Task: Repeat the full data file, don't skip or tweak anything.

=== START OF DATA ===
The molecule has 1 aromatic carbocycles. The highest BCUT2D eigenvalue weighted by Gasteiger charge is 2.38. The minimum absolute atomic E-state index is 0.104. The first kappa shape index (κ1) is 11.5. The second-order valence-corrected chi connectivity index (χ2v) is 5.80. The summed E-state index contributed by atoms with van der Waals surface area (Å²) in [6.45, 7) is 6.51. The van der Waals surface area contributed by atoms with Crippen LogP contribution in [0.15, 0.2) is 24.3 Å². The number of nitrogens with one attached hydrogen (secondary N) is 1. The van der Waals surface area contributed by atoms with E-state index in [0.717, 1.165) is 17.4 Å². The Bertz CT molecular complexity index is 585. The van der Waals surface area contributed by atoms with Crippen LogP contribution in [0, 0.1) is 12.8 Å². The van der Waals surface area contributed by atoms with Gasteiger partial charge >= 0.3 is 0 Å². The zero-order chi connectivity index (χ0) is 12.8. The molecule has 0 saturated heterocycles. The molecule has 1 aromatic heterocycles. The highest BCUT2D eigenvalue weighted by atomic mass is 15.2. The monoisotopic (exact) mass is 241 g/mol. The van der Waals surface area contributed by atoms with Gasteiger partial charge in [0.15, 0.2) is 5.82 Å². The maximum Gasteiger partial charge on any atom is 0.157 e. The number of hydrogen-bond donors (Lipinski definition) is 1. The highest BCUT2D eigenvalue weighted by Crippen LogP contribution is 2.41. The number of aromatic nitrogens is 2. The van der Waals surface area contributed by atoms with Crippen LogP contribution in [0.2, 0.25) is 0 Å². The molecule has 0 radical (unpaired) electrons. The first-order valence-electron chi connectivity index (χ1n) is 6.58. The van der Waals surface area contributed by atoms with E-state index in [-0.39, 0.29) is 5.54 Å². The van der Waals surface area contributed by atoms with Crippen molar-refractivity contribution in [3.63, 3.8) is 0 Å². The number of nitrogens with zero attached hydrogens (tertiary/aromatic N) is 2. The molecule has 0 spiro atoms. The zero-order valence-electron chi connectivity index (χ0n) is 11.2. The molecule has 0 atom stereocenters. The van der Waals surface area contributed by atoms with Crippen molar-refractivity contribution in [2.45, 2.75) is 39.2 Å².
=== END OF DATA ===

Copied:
The molecule has 1 aromatic carbocycles. The highest BCUT2D eigenvalue weighted by Gasteiger charge is 2.38. The minimum absolute atomic E-state index is 0.104. The first kappa shape index (κ1) is 11.5. The second-order valence-corrected chi connectivity index (χ2v) is 5.80. The summed E-state index contributed by atoms with van der Waals surface area (Å²) in [6.45, 7) is 6.51. The van der Waals surface area contributed by atoms with Crippen LogP contribution in [0.15, 0.2) is 24.3 Å². The number of nitrogens with one attached hydrogen (secondary N) is 1. The van der Waals surface area contributed by atoms with E-state index in [0.717, 1.165) is 17.4 Å². The Bertz CT molecular complexity index is 585. The van der Waals surface area contributed by atoms with Crippen LogP contribution in [0, 0.1) is 12.8 Å². The van der Waals surface area contributed by atoms with Gasteiger partial charge >= 0.3 is 0 Å². The zero-order chi connectivity index (χ0) is 12.8. The molecule has 0 saturated heterocycles. The molecule has 1 aromatic heterocycles. The highest BCUT2D eigenvalue weighted by atomic mass is 15.2. The monoisotopic (exact) mass is 241 g/mol. The van der Waals surface area contributed by atoms with Gasteiger partial charge in [0.15, 0.2) is 5.82 Å². The maximum Gasteiger partial charge on any atom is 0.157 e. The number of hydrogen-bond donors (Lipinski definition) is 1. The highest BCUT2D eigenvalue weighted by Crippen LogP contribution is 2.41. The number of aromatic nitrogens is 2. The van der Waals surface area contributed by atoms with Crippen LogP contribution in [0.2, 0.25) is 0 Å². The molecule has 0 radical (unpaired) electrons. The first-order valence-electron chi connectivity index (χ1n) is 6.58. The van der Waals surface area contributed by atoms with E-state index in [-0.39, 0.29) is 5.54 Å². The van der Waals surface area contributed by atoms with Crippen molar-refractivity contribution in [3.63, 3.8) is 0 Å². The number of nitrogens with zero attached hydrogens (tertiary/aromatic N) is 2. The molecule has 0 spiro atoms. The zero-order valence-electron chi connectivity index (χ0n) is 11.2. The molecule has 0 atom stereocenters. The van der Waals surface area contributed by atoms with Crippen molar-refractivity contribution in [2.45, 2.75) is 39.2 Å².